Joseph announces to Pharaoh the arrival of his kindred. “Of the whole of his brethren,” more exactly from the end of his brethren. Five men, a favorite number in Egypt. Shepherds, owners and feeders of sheep and other cattle. “Pasture.” Hence, it appears that the drought had made the grazing extremely scanty. Men of ability, competent to take the oversight of others. “Jacob his father,” he presents before Pharaoh, after he has disposed of all business matters. “Jacob blessed Pharaoh.” This is the patriarch‘s grateful return for Pharaoh‘s great kindness and generosity toward him and his house. He is conscious of even a higher dignity than that of Pharaoh, as he is a prince of God; and as such he bestows his precious benediction. Pharaoh was struck with his venerable appearance, and inquired what was his age. “Pilgrimage” - sojourning, wandering without any constant abode or fixed holding.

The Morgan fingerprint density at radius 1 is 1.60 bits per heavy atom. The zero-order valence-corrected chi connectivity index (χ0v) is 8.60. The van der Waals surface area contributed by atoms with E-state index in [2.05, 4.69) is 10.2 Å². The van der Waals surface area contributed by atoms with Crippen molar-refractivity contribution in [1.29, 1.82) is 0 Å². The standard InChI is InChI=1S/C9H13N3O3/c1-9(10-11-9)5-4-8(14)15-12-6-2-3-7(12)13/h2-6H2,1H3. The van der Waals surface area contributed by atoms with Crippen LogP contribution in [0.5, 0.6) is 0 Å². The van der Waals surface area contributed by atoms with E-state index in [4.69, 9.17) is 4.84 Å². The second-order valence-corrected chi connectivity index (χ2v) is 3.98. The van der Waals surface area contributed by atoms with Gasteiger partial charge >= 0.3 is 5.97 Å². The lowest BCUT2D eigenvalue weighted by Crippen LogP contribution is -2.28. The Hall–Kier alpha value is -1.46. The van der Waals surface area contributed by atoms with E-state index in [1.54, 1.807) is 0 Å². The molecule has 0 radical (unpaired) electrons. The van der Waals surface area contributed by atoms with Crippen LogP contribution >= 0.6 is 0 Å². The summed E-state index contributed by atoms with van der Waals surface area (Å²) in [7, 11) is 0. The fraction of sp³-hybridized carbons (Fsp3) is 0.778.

Such was the life of the patriarchs in the land of promise Hebrews 11:13. “Few and evil.” Jacob‘s years at this time were far short of those of Abraham and Isaac, not to speak of more ancient men. Much bitterness also had been mingled in his cup from the time that he beguiled his brother of the birthright and the blessing, which would have come to him in a lawful way if he had only waited in patience. Obliged to flee for his life from his father‘s house, serving seven years for a beloved wife, and balked in his expected recompense by a deceitful father-in-law, serving seven long years more for the object of his affections, having his wages changed ten times during the six years of his further toil for a maintenance, afflicted by the dishonor of his only daughter, the reckless revenge taken by Simon and Levi, the death of his beloved wife in childbed, the disgraceful incest of Reuben, the loss of Joseph himself for twenty-two years, and the present famine with all its anxieties - Jacob, it must be confessed, has become acquainted with no small share of the ills of life. “Blessed Pharaoh.” It is possible that this blessing is the same as that already mentioned, now reiterated in its proper place in the narrative. “According to the little ones.” This means either in proportion to the number in each household, or with all the tenderness with which a parent provides for his infant offspring.